March 19, 2013 By Christian Murray
Councilman Jimmy Van Bramer is pushing for a new state law that would allow New York City to introduce up to 40 speed cameras in high-risk locations.
Van Bramer introduced a resolution before the city council late November, which has generated the support of Council Speaker Christine Quinn and other legislators in recent weeks following a number of high-profile crashes. Van Bramer hopes his resolution, Resolution 919, will pass this week.
However, for the city council to introduce the speed cameras, it is dependent on Albany to pass new legislation. Presently, there is momentum in the state legislature for the change since it has being championed by Assembly Speaker Sheldon Silver and the majority of the assembly members from New York City.
A companion bill is expected to be introduced by State Senator Andrew Lanza, a Republican from Staten Island.
Fines would range between $25 and $100 and insurance companies would not be notice of the violations.
“If we can save the life of just one child by reducing the speed of vehicles in our city this … program will have served its purpose,” Van Bramer said. One in four traffic deaths are caused by speeding, he added.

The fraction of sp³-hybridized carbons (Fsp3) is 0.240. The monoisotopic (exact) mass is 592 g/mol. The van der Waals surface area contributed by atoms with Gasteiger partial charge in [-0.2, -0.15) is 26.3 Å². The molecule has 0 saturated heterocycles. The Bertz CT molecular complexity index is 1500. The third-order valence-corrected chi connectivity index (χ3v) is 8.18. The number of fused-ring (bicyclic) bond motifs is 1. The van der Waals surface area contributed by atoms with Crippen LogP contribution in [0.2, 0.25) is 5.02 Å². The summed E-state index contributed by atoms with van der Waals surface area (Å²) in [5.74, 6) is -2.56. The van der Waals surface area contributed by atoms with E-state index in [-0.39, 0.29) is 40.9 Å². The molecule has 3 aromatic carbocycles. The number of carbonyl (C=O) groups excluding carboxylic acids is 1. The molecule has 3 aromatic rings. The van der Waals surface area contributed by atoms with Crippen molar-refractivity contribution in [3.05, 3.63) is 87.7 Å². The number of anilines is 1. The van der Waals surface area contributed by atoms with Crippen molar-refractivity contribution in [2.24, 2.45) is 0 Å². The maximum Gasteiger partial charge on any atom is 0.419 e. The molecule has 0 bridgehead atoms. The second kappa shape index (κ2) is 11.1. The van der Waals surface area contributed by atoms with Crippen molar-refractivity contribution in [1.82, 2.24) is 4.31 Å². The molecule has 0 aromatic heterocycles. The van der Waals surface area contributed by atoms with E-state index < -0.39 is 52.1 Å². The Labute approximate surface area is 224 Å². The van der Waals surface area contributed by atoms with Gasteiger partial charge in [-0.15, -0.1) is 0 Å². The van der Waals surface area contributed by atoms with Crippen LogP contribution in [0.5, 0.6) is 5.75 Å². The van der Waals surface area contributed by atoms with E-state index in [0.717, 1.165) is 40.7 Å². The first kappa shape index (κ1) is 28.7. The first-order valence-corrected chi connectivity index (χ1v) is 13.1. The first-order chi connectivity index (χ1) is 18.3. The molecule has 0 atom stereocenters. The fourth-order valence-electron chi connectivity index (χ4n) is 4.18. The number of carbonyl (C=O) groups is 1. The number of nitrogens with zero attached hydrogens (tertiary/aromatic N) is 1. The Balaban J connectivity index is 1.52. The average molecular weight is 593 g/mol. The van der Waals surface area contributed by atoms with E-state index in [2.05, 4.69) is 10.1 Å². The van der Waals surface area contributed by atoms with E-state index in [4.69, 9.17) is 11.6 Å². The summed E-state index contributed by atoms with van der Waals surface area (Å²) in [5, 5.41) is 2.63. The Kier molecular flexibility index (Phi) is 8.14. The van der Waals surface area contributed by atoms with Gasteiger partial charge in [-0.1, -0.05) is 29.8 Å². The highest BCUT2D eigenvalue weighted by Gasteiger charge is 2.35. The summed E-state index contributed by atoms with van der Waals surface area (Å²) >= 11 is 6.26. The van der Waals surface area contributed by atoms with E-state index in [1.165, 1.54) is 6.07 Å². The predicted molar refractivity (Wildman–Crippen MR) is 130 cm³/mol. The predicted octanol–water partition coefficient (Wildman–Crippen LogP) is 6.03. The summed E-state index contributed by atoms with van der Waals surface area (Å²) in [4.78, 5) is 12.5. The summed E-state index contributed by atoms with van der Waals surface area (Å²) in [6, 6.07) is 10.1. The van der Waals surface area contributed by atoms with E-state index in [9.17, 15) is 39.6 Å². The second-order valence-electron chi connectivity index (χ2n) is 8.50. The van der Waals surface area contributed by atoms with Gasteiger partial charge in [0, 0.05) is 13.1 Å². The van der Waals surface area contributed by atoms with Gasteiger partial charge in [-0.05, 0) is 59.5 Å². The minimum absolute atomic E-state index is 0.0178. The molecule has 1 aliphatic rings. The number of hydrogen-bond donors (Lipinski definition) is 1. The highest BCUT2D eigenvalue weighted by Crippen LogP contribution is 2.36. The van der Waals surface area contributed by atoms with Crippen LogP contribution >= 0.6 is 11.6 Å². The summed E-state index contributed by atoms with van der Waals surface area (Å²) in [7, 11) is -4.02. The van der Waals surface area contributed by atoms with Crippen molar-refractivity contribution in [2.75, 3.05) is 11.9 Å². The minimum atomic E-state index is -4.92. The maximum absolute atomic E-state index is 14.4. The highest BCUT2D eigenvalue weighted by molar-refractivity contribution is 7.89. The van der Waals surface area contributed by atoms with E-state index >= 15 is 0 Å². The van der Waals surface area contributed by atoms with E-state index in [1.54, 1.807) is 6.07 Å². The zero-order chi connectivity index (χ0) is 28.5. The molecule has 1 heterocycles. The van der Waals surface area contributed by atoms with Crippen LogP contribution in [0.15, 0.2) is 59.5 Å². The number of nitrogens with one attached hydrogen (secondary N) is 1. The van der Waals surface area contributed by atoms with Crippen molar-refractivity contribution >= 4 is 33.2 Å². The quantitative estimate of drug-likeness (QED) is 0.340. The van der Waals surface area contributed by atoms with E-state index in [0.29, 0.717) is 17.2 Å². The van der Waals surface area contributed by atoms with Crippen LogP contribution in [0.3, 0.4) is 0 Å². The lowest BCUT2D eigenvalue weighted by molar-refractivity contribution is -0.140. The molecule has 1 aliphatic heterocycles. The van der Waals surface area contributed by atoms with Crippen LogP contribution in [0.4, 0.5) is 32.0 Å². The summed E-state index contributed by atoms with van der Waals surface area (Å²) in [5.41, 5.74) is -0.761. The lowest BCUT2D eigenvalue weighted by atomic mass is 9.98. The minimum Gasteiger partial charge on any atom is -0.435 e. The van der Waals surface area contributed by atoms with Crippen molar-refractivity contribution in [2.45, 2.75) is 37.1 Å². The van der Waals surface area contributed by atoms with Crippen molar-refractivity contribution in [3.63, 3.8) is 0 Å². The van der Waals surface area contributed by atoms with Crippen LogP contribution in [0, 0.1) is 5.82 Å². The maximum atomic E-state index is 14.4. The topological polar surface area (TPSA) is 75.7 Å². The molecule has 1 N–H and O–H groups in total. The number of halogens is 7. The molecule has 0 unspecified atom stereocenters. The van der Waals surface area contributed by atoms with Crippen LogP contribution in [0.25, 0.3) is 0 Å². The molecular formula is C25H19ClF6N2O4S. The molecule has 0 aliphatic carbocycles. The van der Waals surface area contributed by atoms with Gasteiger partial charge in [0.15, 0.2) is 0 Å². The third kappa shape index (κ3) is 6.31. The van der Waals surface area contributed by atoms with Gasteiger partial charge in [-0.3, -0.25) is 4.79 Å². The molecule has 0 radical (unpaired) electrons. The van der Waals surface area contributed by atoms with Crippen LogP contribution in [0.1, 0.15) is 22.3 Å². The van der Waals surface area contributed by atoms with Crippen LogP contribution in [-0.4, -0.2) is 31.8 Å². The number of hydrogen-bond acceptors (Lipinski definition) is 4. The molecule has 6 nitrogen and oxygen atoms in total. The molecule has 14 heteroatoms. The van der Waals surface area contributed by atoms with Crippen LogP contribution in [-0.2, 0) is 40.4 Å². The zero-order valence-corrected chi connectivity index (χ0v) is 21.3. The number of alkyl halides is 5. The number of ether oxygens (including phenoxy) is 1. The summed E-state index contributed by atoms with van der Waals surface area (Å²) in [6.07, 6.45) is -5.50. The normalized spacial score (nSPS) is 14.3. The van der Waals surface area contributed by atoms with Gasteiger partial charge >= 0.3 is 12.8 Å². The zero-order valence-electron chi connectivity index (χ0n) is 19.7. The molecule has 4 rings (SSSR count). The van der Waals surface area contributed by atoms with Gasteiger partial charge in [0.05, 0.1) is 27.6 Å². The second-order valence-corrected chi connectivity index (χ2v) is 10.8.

Opponents of speed cameras argue that it is just a means for the city to raise revenue and is another instance of big brother.
Meanwhile, AAA released a statement to NY1 on Monday, saying, “The city is not doing red light cameras right so giving the authority to do speed cameras would be a huge mistake. There is no substitute for visible law enforcement.”
Van Bramer is also sponsoring legislation (Resolution 1677) this week that calls for the increase in the number of red light cameras in New York City.
The state currently authorizes the City to operate red light cameras at no more than 150 intersections. Van Bramer wants that number to increase. However, that resolution has not generated the level of support that the speed-camera resolution has to date.
Van Bramer said that at intersections where red light cameras have been installed there has been a 56% decline in serious injuries.
He said he has been focused on reducing speed-related accidents since the death of an 11-year-old girl, Hallie Geier, on his own street [46th Street] in Sunnyside in 2004.
“I was on the Community Board when we introduced speed bumps on 46th Street and have tried to do everything to prevent needless accidents since,” he said.
“We can’t prevent all fatalities but we can reduce them,” Van Bramer said. He said that he has been a long-time traffic safety advocate lobbying for speed bumps, stop signs and other traffic calming measures.
Van Bramer said these resolutions are not about the city generating revenue or collecting nuisance fines. “I have fought the Department of Health on the behalf of businesses who have been improperly ticketed…and on behalf of car owners who were unfairly ticketed.”